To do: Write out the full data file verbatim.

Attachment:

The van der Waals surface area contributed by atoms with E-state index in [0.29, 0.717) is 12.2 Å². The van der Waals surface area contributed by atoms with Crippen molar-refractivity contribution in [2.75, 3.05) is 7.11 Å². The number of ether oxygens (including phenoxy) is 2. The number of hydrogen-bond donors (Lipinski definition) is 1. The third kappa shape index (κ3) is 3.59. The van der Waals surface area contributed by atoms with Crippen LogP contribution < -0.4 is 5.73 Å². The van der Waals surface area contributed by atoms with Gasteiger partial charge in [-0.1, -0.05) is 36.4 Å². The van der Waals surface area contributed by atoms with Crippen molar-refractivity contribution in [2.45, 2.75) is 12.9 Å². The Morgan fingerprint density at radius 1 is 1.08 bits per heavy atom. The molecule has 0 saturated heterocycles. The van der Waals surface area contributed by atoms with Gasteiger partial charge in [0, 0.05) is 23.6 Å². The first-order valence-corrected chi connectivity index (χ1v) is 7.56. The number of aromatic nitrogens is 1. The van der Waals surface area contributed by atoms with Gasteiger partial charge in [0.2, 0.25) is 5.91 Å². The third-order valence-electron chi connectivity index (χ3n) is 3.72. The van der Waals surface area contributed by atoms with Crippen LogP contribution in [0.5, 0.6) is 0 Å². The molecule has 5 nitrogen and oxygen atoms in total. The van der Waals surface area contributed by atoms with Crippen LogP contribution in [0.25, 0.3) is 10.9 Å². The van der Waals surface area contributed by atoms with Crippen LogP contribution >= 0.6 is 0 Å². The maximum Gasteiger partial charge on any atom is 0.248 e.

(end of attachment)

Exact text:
The van der Waals surface area contributed by atoms with E-state index in [0.29, 0.717) is 12.2 Å². The van der Waals surface area contributed by atoms with Crippen molar-refractivity contribution in [2.75, 3.05) is 7.11 Å². The number of ether oxygens (including phenoxy) is 2. The number of hydrogen-bond donors (Lipinski definition) is 1. The third kappa shape index (κ3) is 3.59. The van der Waals surface area contributed by atoms with Crippen LogP contribution < -0.4 is 5.73 Å². The van der Waals surface area contributed by atoms with Gasteiger partial charge in [-0.1, -0.05) is 36.4 Å². The van der Waals surface area contributed by atoms with Crippen molar-refractivity contribution in [2.45, 2.75) is 12.9 Å². The Morgan fingerprint density at radius 1 is 1.08 bits per heavy atom. The molecule has 0 saturated heterocycles. The van der Waals surface area contributed by atoms with Gasteiger partial charge in [0, 0.05) is 23.6 Å². The first-order valence-corrected chi connectivity index (χ1v) is 7.56. The number of aromatic nitrogens is 1. The van der Waals surface area contributed by atoms with Gasteiger partial charge in [0.2, 0.25) is 5.91 Å². The third-order valence-electron chi connectivity index (χ3n) is 3.72. The van der Waals surface area contributed by atoms with Crippen LogP contribution in [0.5, 0.6) is 0 Å². The molecule has 5 nitrogen and oxygen atoms in total. The van der Waals surface area contributed by atoms with Crippen LogP contribution in [0.25, 0.3) is 10.9 Å². The van der Waals surface area contributed by atoms with Crippen LogP contribution >= 0.6 is 0 Å². The maximum Gasteiger partial charge on any atom is 0.248 e.